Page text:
As we move into the second half of the year, visa processing backlogs and skills shortages are making headlines with the new Albanese government prioritising migration and skills in its Skills Summit to occur next month.

Here’s a quick recap of the latest in Migration news:

  • The new Minister for Immigration, Citizenship, and Multicultural Affairs, Andrew Giles is two months into his appointment and is working with the Department of Home Affairs to manage the significant backlogs in visa processing it is experiencing.
  • The new government has indicated that permanent residence options should be considered as part of Australia’s migration settings to address long-standing skills shortages.
  • The Agriculture visa announced in late 2021 will not go ahead under the new government and the Pacific Australia Labour Mobility scheme will be expanded.

The 2022-2023 migration program commenced on 1 July 2022 with approximately 30,000 extra places for skilled migrants compared to the 2021-2022 program year. It will be interesting to see if any further places are added or whether the program will be further adjusted in the government’s budget update in October 2022.

Enjoy our updates and as always get in touch with our team if you would like advice or assistance.

Bolstering Australia’s Economic Recovery

Within the context of the post-pandemic climate, the 2022-23 Migration Program was developed with the intention of bolstering Australia’s economic recovery and driving results that contribute to social cohesion. The Migration Program for 2022–2023 will have a planned level of 160,000 spaces, with the following mix of participants:

  • This stream is intended to boost the productive capacity of the economy and fill skill shortages in the labor market, especially those that are present in regional areas of Australia. There are 109,900 available spots in this stream.
  • Family (50,000 places): This category is mostly comprised of Partner visas and enables Australians to reconnect with family members living outside of the country while also providing those family members with avenues to citizenship.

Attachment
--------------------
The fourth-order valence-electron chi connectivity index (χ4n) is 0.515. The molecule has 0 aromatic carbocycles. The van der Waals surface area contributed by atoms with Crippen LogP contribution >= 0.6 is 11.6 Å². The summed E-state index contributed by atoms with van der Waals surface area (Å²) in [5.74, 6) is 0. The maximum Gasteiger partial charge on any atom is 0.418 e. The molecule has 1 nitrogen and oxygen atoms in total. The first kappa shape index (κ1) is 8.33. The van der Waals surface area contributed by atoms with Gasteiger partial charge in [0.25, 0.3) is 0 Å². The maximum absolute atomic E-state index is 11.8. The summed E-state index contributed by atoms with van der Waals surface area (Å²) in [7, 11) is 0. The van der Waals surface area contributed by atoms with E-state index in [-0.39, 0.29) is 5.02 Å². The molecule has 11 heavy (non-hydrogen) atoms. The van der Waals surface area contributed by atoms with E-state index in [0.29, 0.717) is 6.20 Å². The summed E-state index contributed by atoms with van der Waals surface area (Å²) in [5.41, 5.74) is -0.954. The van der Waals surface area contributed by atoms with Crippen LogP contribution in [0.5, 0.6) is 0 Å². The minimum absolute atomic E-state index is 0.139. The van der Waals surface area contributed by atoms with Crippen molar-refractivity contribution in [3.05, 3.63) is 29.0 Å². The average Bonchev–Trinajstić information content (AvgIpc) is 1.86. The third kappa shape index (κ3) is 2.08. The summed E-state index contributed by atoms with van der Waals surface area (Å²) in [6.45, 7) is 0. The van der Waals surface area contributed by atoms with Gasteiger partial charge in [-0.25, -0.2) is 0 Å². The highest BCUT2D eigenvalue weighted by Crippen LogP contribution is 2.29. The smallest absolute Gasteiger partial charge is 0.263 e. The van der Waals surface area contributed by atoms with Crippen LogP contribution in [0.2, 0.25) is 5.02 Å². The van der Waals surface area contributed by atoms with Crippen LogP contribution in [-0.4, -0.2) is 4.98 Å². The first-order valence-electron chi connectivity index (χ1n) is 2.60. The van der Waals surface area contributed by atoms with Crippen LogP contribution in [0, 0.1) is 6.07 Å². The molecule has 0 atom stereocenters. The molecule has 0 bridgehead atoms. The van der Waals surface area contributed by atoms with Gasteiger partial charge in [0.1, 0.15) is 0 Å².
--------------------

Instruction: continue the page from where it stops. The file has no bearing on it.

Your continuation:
• To make it easier for families to be reunited, the granting of partner visas will be contingent on demand beginning in 2022 and 2023. This will assist in reducing the amount of time that many candidates spend waiting in the Partner visa queue.

Partner Visas

For the purposes of planning, the number of Partner visas anticipated for 2022–2023 is 40,500; it should be noted that this estimate does not have a maximum. For the sake of planning, the number three thousand child visas is projected for the years 2022 and 2023; nevertheless, it should be noted that this category is driven entirely by demand and does not have a cap.

This visa category, which has a total of one hundred available spots, is for those who have specific eligibility requirements, such as Australian permanent citizens who are moving back to the country after living abroad.

In order to adapt quickly to changing economic circumstances as they arise, the Minister for Immigration, Citizenship, Migrant Services, and Multicultural Affairs has the authority to transfer spaces across different Skill stream visa categories on a continuous basis.

Program Size an​d Composition

Along with the annual process of creating the budget for the Australian government, decisions on the size and make-up of the Migration Program are also made. When it comes to the development of the program, many factors are taken into consideration. These factors include public submissions, economic and labor force estimates, international research, net overseas migration, and economic and fiscal modeling.

Between November 2021 and December 2021, the Department of Home Affairs (the Department) engaged in extensive consultation with a variety of stakeholders, including state and territory governments, representatives of academia, industry, unions, and community organizations. This was done in order to inform the planning levels and policy settings of the 2022-23 Migration Program.